Journal of Pharmacological and Toxicological Methods 01/2005; 52(1):22-9. · 2.15 Impact Factor
  • [Show abstract] [Hide abstract]
    ABSTRACT: A growing number of drugs and drug combinations inhibit cardiac potassium ion conductance and ventricular repolarization, and increase cardiac APD, QT interval, and risk of potentially fatal TdP. The past decade has seen an explosion of research advances into the mechanism of action underpinning these observations, and an unprecedented level of collaboration between academia, industry, and regulatory authorities to define effective strategies for accurate prediction of increased TdP risk (if any) in humans, based upon nonclinical and/or clinical endpoints. Because the incidence of TdP is so very low, even for drugs for which the association is known, the risk can only be assessed based upon surrogate markers (signals) in in vitro and in vivo non-clinical studies as well as in clinical trials. In this article, we review both the strengths and weaknesses of current methodologies and regulatory practices for assessment of TdP risk for pharmaceuticals.
    Journal of Pharmacological and Toxicological Methods 01/2005; 52(1):12-21. · 2.15 Impact Factor
  • [Show abstract] [Hide abstract]
    ABSTRACT: A series of experiments were undertaken to evaluate the accuracy, precision, specificity, and sensitivity of an automated, infrared photo beam-based open field motor activity system, the MotorMonitor v. 4.01, Hamilton-Kinder, LLC, for use in a good laboratory practices (GLP) Safety Pharmacology laboratory. This evaluation consisted of two phases: (1) system validation, employing known inputs using the EM-100 Controller Photo Beam Validation System, a robotically controlled vehicle representing a rodent and (2) biologic validation, employing groups of rats treated with the standard pharmacologic agents diazepam or D-amphetamine. The MotorMonitor's parameters that described the open-field activity of a subject were: basic movements, total distance, fine movements, x/y horizontal ambulations, rearing, and total rest time. These measurements were evaluated over a number of zones within each enclosure. System validation with the EM-100 Controller Photo Beam Validation System showed that all the parameters accurately and precisely measured what they were intended to measure, with the exception of fine movements and x/y ambulations. Biologic validation using the central nervous system depressant diazepam at 1, 2, or 5 mg/kg, i.p. produced the expected dose-dependent reduction in rat motor activity. In contrast, the central nervous system stimulant D-amphetamine produced the expected increases in rat motor activity at 0.1 and 1 mg/kg, i.p, demonstrating the specificity and sensitivity of the system. Taken together, these studies of the accuracy, precision, specificity, and sensitivity show the importance of both system and biologic validation in the evaluation of an automated open field motor activity system for use in a GLP compliant laboratory.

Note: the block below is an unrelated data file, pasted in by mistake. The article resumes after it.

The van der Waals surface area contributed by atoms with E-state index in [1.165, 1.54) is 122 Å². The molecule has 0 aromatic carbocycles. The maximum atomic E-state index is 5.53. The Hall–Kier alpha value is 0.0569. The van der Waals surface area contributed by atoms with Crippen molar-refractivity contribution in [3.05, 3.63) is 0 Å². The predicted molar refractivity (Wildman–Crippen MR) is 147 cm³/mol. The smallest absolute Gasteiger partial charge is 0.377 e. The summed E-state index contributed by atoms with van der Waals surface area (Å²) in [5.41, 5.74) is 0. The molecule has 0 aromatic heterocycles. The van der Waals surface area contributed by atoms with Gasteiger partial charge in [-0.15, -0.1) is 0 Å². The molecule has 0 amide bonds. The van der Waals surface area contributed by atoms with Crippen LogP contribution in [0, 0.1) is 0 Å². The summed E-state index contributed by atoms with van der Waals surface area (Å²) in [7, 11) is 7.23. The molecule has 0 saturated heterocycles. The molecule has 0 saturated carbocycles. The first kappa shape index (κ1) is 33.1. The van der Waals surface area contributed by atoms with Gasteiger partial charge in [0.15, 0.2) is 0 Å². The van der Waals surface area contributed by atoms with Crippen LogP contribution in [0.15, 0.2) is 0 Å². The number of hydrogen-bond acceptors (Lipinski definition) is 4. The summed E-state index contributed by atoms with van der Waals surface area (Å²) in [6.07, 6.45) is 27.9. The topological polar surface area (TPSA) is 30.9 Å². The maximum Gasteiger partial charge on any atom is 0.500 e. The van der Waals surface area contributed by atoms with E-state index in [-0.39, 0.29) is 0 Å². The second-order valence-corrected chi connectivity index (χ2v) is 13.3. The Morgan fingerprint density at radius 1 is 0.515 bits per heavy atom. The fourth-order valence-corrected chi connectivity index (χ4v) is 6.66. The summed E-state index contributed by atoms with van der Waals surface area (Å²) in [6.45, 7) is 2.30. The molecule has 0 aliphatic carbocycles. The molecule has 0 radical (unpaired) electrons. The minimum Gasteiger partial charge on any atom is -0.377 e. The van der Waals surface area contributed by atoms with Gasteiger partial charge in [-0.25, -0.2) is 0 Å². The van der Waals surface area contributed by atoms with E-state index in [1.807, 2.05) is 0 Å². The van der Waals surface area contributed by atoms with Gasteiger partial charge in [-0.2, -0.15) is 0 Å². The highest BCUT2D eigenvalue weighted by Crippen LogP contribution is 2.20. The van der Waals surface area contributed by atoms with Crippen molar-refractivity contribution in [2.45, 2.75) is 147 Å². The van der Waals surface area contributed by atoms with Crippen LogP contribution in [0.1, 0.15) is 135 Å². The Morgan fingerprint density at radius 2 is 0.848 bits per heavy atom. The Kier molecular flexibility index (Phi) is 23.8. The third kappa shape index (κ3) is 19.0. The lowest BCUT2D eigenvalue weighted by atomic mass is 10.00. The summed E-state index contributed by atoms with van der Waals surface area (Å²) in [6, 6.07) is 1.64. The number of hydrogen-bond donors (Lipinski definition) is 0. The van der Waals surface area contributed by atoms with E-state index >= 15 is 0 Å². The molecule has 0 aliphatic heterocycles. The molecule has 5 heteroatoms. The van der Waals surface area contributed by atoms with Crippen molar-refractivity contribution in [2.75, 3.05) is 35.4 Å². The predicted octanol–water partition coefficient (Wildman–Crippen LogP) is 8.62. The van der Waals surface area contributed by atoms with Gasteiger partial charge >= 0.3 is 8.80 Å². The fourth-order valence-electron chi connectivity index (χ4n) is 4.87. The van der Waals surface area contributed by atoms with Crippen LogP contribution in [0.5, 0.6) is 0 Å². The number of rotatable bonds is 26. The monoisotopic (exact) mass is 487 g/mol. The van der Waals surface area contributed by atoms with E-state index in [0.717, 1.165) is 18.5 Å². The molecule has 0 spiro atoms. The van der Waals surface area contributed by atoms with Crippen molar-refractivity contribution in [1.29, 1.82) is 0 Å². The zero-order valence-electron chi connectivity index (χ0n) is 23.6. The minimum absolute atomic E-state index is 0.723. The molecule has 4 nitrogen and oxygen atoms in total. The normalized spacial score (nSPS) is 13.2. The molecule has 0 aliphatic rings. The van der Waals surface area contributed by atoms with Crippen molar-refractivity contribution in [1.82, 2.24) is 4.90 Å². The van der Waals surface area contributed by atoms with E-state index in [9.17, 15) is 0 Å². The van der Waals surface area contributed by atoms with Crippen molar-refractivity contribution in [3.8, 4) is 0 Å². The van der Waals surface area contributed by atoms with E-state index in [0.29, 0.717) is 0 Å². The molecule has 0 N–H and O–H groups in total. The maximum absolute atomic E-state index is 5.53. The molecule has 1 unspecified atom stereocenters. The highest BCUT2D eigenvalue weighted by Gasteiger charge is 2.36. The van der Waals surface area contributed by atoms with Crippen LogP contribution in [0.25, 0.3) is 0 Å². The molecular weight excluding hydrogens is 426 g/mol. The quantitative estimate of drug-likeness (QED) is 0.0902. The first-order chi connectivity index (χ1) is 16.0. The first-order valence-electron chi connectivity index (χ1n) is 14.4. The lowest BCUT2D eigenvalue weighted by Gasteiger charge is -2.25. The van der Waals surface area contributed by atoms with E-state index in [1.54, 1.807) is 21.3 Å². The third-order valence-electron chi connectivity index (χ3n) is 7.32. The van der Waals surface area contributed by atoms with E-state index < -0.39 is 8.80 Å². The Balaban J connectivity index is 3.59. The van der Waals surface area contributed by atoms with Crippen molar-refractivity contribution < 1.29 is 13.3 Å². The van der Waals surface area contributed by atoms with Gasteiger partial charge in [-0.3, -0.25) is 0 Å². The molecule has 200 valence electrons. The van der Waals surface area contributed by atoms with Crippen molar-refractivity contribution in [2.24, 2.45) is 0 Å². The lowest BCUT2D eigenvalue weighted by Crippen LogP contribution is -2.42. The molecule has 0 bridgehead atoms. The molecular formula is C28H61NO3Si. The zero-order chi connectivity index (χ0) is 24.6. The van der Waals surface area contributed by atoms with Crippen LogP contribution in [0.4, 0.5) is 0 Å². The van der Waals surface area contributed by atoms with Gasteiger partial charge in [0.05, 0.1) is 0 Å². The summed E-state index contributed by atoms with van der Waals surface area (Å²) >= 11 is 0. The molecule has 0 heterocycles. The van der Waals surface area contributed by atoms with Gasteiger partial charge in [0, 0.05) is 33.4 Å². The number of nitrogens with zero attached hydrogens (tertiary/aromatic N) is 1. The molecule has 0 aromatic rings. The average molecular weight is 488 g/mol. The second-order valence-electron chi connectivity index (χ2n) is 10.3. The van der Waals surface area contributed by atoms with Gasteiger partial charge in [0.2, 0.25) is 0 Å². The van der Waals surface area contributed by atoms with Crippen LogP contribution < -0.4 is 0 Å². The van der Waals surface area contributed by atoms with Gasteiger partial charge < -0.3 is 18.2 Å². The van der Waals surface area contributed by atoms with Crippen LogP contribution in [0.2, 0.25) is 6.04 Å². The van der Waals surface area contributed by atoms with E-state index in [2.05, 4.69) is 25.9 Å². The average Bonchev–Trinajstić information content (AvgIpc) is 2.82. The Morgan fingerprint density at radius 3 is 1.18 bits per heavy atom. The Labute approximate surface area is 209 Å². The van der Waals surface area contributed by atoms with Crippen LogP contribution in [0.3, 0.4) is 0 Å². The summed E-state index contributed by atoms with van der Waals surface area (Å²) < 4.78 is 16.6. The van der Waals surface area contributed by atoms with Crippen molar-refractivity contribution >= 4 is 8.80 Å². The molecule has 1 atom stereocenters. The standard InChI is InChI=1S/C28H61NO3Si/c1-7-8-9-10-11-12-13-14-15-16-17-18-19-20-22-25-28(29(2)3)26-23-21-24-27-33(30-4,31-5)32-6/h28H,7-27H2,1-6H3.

Journal of Pharmacological and Toxicological Methods 01/2005; 52(1):159-67. · 2.15 Impact Factor
  • Workshop: Moving Towards Better Predictors of Drug-Induced Torsades de Pointes (TdP). 01/2005;
  • Journal of Pharmacological and Toxicological Methods 01/2004; 49(3):153-8. · 2.15 Impact Factor
  • Journal of Pharmacological and Toxicological Methods 01/2004; 49(3):141-4. · 2.15 Impact Factor